My first big project, made as a birthday gift. I prototyped in cardboard at 3/4 scale before cutting the final piece. All design work was done in Inkscape, The scrollwork was cribbed from some antique banners and then customized for my layout. (MDCCCXCV is the date the building was built.)
For the bias-lit lettering I used two layers of 1/8" proofgrade clear acrylic (oops, no 1/4" on hand!) topped with some pre-painted 1/8" MDF. The (stained) wood is baltic birch.
The front layer is raised by an outline of more clear, scored acrylic, and behind the press-fit letters is a short string of those copper-strand warm white LED lights (I used some “Kohree” branded ones I had on hand) powered by a button battery. Sorry I didn’t take any pictures of the interior, but it’s basically lights taped in a zig-zag pattern and backed by white cardstock.
The diamond is clear proofgrade acrylic etched on both sides and lit at the tip with two LEDs from the strand.
Everything is held together with DAP Rapidfuse “Fast Curing All Purpose” adhesive from home depot. It was clean and easy to use and sets in just a few seconds, so you have limited time to re-position before things lock in place.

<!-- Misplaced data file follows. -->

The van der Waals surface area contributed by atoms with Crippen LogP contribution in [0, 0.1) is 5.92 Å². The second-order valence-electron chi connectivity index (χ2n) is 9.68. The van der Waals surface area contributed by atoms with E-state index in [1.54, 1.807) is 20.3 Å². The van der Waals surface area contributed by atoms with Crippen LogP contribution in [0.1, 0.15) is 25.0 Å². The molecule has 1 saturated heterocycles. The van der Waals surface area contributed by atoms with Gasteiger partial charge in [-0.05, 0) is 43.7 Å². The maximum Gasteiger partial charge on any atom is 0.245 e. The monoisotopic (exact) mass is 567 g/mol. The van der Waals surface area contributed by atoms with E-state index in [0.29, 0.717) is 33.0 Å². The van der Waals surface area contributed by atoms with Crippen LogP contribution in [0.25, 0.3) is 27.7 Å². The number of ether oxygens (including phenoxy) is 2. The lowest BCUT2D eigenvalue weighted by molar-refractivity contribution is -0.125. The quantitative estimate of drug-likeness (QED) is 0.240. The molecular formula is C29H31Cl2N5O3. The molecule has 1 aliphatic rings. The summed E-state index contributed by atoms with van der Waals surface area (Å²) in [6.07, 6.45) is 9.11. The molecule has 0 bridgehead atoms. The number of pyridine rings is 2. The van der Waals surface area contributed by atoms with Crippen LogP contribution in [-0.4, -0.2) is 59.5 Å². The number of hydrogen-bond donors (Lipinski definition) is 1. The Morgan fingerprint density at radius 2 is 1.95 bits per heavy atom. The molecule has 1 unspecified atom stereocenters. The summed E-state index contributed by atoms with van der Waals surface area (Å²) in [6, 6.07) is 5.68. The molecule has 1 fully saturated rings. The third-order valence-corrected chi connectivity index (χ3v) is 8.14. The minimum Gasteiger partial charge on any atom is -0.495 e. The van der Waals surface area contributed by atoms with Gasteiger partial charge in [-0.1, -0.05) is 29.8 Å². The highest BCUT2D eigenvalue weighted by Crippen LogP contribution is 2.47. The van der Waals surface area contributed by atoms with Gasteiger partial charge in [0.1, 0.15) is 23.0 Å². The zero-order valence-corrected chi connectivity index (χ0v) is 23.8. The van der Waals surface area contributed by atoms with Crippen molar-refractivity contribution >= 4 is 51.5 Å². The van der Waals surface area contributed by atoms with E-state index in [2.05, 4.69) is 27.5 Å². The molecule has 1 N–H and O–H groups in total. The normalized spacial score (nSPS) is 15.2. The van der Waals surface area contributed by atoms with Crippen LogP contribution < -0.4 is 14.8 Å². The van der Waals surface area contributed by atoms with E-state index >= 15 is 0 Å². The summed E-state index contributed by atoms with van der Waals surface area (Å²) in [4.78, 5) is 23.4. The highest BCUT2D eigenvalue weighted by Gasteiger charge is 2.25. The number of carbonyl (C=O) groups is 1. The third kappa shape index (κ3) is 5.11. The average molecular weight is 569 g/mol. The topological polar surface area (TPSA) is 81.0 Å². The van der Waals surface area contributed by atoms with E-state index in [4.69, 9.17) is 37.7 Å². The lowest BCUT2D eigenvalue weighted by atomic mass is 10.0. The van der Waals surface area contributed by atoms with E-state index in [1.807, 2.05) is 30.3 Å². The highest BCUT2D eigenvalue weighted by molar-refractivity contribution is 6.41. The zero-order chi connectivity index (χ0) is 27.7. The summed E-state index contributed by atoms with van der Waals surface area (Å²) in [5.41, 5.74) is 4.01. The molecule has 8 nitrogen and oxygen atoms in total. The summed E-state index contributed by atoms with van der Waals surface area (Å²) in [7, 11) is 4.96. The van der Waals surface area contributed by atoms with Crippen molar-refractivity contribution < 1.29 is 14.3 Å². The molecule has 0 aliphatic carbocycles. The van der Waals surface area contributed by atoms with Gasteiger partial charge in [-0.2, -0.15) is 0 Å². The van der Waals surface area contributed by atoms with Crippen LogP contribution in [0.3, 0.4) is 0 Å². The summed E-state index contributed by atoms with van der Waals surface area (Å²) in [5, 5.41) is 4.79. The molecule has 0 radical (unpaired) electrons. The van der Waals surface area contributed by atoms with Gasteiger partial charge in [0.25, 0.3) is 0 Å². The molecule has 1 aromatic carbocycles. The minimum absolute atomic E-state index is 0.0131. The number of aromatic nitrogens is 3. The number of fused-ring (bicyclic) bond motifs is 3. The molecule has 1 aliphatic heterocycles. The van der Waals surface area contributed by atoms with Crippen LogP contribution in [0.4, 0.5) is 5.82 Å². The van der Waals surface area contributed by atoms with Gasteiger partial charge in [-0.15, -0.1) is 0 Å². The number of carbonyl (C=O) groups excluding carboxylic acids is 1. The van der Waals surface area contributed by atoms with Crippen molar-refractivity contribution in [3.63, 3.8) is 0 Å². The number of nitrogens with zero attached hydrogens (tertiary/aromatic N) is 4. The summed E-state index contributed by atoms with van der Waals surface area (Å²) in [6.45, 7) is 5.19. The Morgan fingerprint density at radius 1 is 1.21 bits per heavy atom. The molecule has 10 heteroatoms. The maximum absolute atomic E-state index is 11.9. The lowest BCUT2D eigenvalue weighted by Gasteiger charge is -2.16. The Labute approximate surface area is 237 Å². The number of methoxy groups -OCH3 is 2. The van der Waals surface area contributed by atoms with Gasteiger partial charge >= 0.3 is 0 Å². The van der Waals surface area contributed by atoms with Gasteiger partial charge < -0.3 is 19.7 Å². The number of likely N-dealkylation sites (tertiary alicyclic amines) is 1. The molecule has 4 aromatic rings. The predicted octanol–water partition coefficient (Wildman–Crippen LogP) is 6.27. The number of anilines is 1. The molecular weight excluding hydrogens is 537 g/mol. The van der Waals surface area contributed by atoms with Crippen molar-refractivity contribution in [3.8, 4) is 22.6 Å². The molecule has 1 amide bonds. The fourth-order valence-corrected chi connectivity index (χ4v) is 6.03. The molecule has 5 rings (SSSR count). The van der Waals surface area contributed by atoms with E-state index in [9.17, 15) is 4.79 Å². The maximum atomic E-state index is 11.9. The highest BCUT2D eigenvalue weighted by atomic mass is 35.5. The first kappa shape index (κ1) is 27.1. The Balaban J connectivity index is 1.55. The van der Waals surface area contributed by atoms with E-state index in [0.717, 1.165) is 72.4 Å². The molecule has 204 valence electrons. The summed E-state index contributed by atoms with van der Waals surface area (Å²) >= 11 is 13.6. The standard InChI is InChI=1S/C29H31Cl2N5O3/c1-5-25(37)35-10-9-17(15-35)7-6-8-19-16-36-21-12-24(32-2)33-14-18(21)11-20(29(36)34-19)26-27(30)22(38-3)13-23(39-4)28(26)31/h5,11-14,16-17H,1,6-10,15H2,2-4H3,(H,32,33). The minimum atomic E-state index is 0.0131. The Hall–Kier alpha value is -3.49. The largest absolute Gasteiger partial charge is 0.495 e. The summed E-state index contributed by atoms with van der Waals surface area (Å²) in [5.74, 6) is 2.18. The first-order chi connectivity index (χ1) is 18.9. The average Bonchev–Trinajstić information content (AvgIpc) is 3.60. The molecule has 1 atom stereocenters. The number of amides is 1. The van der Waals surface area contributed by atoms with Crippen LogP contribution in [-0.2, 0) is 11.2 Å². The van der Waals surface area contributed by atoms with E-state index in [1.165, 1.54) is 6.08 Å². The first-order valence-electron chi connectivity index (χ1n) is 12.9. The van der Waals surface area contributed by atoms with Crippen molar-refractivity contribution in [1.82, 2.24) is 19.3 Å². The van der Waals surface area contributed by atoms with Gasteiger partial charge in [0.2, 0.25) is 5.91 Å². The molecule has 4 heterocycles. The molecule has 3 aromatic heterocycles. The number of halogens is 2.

The stand is custom-made, the third iteration. I love how easy it is to prototype in cardboard and just nudge things around until they work…
- When bias lighting, consider cutting the top (opaque) layer slightly thicker/fatter than the lit layer behind.
- Outlines from cut parts make great jigs for precisely placing those parts (especially “bendy” pieces).
- Test score settings to ensure they aren’t deep enough to significantly weaken the material. I came very close to breaking the top layer before it was integrated.
- Keep and “original” and “flattened” version of designs in Inkscape (either in hidden layers or separate files) in case you need to make alterations.
- I now keep an svg handy called “just_a_line.svg” that I import to make extra cuts that aren’t in the original design file. I’m sure the web GUI will eventually have basic shapes built in, but until then…
- Adjusting for kerf is a bit of a pain in Inkscape. I appreciated the nice tutorials available here!
- If a design won’t load (returns to editing after “preparing design”), look for any layers that might have out-of-bounds elements. I had to re-create a vector object that somehow generated a strange out-of-bounds element once “prepared”, but it took nearly 45 minutes to finally track down the problem!